Set an Example in Ministry
Open Your Bible
1 Timothy 4:1-16, Proverbs 3:1-8, Jeremiah 1:4-9
1 Timothy 4 is one of those chapters that, if you read through it too quickly, you might miss the minor plot twist tucked into its verses.
In this chapter, Paul continues his counsel to Timothy by warning against false teaching, and exhorting him to preserve the integrity of his ministry. In doing so, Paul prepares Timothy for the reality that some “will depart from the faith,” having been taken in by “the teachings of demons” (1Timothy 4:1), and deceived by the “hypocrisy of liars whose consciences are seared” (v.2). It’s serious language! Which immediately leads us to wonder what sort of false teachers was Paul referring to in this chapter. Power-hungry preachers? Money-swindling hucksters? Immoral Christians who excused their sin under the banner of cheap grace?
As it turns out, none of the above. In this chapter, Paul is not warning against ethical corruption or sexual lawlessness, but quite the opposite. In verse 3 we discover he is warning against asceticism, an extreme form of self-denial that forbids certain foods and sex.
Historians have all sorts of guesses about where this false teaching originated. It might have been an extreme overreaction to their previously pagan lifestyles, or it might have been an early form of gnosticism, a common philosophy that elevated the spiritual over the material. The truth is, we cannot know for sure, but Paul makes it clear that this false teaching has infiltrated the church and distorted their theology.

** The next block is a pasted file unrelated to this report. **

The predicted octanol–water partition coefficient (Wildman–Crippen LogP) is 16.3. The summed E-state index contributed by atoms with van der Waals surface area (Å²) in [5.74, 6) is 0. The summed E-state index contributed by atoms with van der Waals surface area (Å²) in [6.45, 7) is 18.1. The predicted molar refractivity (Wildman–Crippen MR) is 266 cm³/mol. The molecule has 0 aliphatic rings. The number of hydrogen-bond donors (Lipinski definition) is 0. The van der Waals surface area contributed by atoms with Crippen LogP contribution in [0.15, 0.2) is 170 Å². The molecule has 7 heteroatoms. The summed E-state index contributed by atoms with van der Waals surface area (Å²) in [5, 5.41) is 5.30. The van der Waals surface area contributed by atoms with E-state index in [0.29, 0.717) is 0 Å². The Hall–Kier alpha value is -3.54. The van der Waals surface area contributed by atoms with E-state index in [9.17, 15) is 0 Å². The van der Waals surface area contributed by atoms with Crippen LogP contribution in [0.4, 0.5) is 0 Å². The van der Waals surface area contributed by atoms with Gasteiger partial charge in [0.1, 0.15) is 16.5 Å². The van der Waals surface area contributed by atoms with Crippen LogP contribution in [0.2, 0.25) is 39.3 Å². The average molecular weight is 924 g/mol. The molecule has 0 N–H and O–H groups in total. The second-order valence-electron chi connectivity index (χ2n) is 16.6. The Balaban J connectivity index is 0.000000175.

What makes this form of false teaching so surprising, is that it is rather different from the other forms of false teaching Paul has warned about elsewhere. In 1 Corinthians, for example, Paul rebukes the Christians’ rampant debauchery, and in Galatians he confronts Peter’s religious duplicity, which means “false teaching” and “hypocrisy” can take many, many forms. It can look like sexual immorality or the abuse of power, or it can look like the religious piety of these extreme ascetics, which is why he urges Timothy to be discerning.
We face the same varied forms of false teaching today, and so Paul’s advice to Timothy remains as relevant as ever. Rather than get bogged down in the controversies or “silly myths” of our day, and rather than give all our time and energy to reacting to the latest hot button issue, our task as faithful Christians is a rather simple one: “train yourself in godliness” (v.7). Be a good example “in speech, in conduct, in love, in faith, and in purity” (v.12). And “persevere in these things” (v.16).
That is not to say we should be silent in the face of false teaching—Paul himself was not—but it means our primary work of resistance is modest, and often hidden. In a loud world of competing opinions and warring convictions, this quiet, humble work might seem pointless and ineffective, but in reality, it will save our witness.